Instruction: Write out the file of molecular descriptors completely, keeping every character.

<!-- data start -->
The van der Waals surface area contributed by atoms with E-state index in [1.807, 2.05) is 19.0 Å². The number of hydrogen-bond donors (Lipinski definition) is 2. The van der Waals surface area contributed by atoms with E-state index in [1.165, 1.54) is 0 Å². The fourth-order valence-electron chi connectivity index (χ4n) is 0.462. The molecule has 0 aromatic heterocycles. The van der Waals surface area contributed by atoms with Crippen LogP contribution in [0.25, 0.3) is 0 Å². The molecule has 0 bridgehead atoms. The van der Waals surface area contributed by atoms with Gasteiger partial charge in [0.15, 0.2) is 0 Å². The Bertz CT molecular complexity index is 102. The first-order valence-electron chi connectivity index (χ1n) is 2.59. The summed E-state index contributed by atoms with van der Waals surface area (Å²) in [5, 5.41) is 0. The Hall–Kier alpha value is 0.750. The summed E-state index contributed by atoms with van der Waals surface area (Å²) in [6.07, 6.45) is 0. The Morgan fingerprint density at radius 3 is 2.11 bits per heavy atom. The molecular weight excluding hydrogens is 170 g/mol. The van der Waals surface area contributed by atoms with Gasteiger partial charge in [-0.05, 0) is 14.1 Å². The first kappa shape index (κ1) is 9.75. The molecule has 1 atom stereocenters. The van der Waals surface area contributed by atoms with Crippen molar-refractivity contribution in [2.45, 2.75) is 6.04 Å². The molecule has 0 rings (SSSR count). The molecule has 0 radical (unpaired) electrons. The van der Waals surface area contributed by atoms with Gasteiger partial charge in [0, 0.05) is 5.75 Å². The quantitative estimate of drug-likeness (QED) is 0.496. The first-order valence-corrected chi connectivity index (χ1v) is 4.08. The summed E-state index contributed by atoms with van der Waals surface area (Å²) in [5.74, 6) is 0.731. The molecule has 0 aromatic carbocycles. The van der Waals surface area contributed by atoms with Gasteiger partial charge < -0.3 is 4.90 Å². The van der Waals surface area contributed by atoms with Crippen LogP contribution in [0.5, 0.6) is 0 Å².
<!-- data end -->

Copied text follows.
The van der Waals surface area contributed by atoms with E-state index in [1.807, 2.05) is 19.0 Å². The number of hydrogen-bond donors (Lipinski definition) is 2. The van der Waals surface area contributed by atoms with E-state index in [1.165, 1.54) is 0 Å². The fourth-order valence-electron chi connectivity index (χ4n) is 0.462. The molecule has 0 aromatic heterocycles. The van der Waals surface area contributed by atoms with Crippen LogP contribution in [0.25, 0.3) is 0 Å². The molecule has 0 bridgehead atoms. The van der Waals surface area contributed by atoms with Gasteiger partial charge in [0.15, 0.2) is 0 Å². The Bertz CT molecular complexity index is 102. The first-order valence-electron chi connectivity index (χ1n) is 2.59. The summed E-state index contributed by atoms with van der Waals surface area (Å²) in [5, 5.41) is 0. The Hall–Kier alpha value is 0.750. The summed E-state index contributed by atoms with van der Waals surface area (Å²) in [6.07, 6.45) is 0. The Morgan fingerprint density at radius 3 is 2.11 bits per heavy atom. The molecular weight excluding hydrogens is 170 g/mol. The van der Waals surface area contributed by atoms with Gasteiger partial charge in [-0.05, 0) is 14.1 Å². The first kappa shape index (κ1) is 9.75. The molecule has 1 atom stereocenters. The van der Waals surface area contributed by atoms with Crippen molar-refractivity contribution in [2.45, 2.75) is 6.04 Å². The molecule has 0 rings (SSSR count). The molecule has 0 radical (unpaired) electrons. The van der Waals surface area contributed by atoms with Gasteiger partial charge in [0, 0.05) is 5.75 Å². The quantitative estimate of drug-likeness (QED) is 0.496. The first-order valence-corrected chi connectivity index (χ1v) is 4.08. The summed E-state index contributed by atoms with van der Waals surface area (Å²) in [5.74, 6) is 0.731. The molecule has 0 aromatic carbocycles. The van der Waals surface area contributed by atoms with Gasteiger partial charge < -0.3 is 4.90 Å². The van der Waals surface area contributed by atoms with Crippen LogP contribution in [0.5, 0.6) is 0 Å².